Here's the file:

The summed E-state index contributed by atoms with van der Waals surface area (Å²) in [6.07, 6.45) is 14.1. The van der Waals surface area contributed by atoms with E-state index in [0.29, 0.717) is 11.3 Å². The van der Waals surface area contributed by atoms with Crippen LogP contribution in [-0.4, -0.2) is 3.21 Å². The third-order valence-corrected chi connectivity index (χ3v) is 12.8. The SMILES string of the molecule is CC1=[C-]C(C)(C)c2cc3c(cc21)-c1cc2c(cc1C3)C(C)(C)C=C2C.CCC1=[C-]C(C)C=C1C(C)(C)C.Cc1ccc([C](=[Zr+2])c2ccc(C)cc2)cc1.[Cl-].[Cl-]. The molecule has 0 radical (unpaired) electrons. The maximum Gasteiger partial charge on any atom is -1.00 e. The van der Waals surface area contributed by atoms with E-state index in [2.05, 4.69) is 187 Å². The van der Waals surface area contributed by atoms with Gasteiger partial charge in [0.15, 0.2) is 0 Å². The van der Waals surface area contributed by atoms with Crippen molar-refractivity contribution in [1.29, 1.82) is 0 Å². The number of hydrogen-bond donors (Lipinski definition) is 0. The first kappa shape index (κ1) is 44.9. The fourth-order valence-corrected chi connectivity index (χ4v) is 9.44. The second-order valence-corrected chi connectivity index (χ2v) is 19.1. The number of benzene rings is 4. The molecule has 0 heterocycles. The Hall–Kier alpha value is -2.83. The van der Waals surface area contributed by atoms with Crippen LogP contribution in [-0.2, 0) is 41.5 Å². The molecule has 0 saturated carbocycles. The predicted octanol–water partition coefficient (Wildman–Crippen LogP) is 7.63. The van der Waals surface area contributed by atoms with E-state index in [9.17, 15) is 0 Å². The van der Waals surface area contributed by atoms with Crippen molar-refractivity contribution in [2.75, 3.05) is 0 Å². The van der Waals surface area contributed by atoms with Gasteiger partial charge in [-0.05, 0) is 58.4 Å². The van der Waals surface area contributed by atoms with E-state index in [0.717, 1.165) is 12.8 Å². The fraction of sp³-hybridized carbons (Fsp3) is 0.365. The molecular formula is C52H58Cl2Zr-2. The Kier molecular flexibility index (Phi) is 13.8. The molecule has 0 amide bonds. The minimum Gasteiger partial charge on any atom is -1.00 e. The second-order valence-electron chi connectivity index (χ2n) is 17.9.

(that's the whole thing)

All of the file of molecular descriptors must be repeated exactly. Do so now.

The summed E-state index contributed by atoms with van der Waals surface area (Å²) in [6.07, 6.45) is 14.1. The van der Waals surface area contributed by atoms with E-state index in [0.29, 0.717) is 11.3 Å². The van der Waals surface area contributed by atoms with Crippen LogP contribution in [-0.4, -0.2) is 3.21 Å². The third-order valence-corrected chi connectivity index (χ3v) is 12.8. The SMILES string of the molecule is CC1=[C-]C(C)(C)c2cc3c(cc21)-c1cc2c(cc1C3)C(C)(C)C=C2C.CCC1=[C-]C(C)C=C1C(C)(C)C.Cc1ccc([C](=[Zr+2])c2ccc(C)cc2)cc1.[Cl-].[Cl-]. The molecule has 0 radical (unpaired) electrons. The maximum Gasteiger partial charge on any atom is -1.00 e. The van der Waals surface area contributed by atoms with E-state index in [2.05, 4.69) is 187 Å². The van der Waals surface area contributed by atoms with Gasteiger partial charge in [0.15, 0.2) is 0 Å². The van der Waals surface area contributed by atoms with Crippen molar-refractivity contribution in [1.29, 1.82) is 0 Å². The number of hydrogen-bond donors (Lipinski definition) is 0. The first kappa shape index (κ1) is 44.9. The fourth-order valence-corrected chi connectivity index (χ4v) is 9.44. The second-order valence-corrected chi connectivity index (χ2v) is 19.1. The number of benzene rings is 4. The molecule has 0 heterocycles. The Hall–Kier alpha value is -2.83. The van der Waals surface area contributed by atoms with Crippen LogP contribution in [-0.2, 0) is 41.5 Å². The molecule has 0 saturated carbocycles. The predicted octanol–water partition coefficient (Wildman–Crippen LogP) is 7.63. The van der Waals surface area contributed by atoms with E-state index in [9.17, 15) is 0 Å². The van der Waals surface area contributed by atoms with Crippen molar-refractivity contribution in [2.75, 3.05) is 0 Å². The van der Waals surface area contributed by atoms with Gasteiger partial charge in [-0.05, 0) is 58.4 Å². The van der Waals surface area contributed by atoms with E-state index in [0.717, 1.165) is 12.8 Å². The fraction of sp³-hybridized carbons (Fsp3) is 0.365. The molecular formula is C52H58Cl2Zr-2. The Kier molecular flexibility index (Phi) is 13.8. The molecule has 0 amide bonds. The minimum Gasteiger partial charge on any atom is -1.00 e. The second-order valence-electron chi connectivity index (χ2n) is 17.9.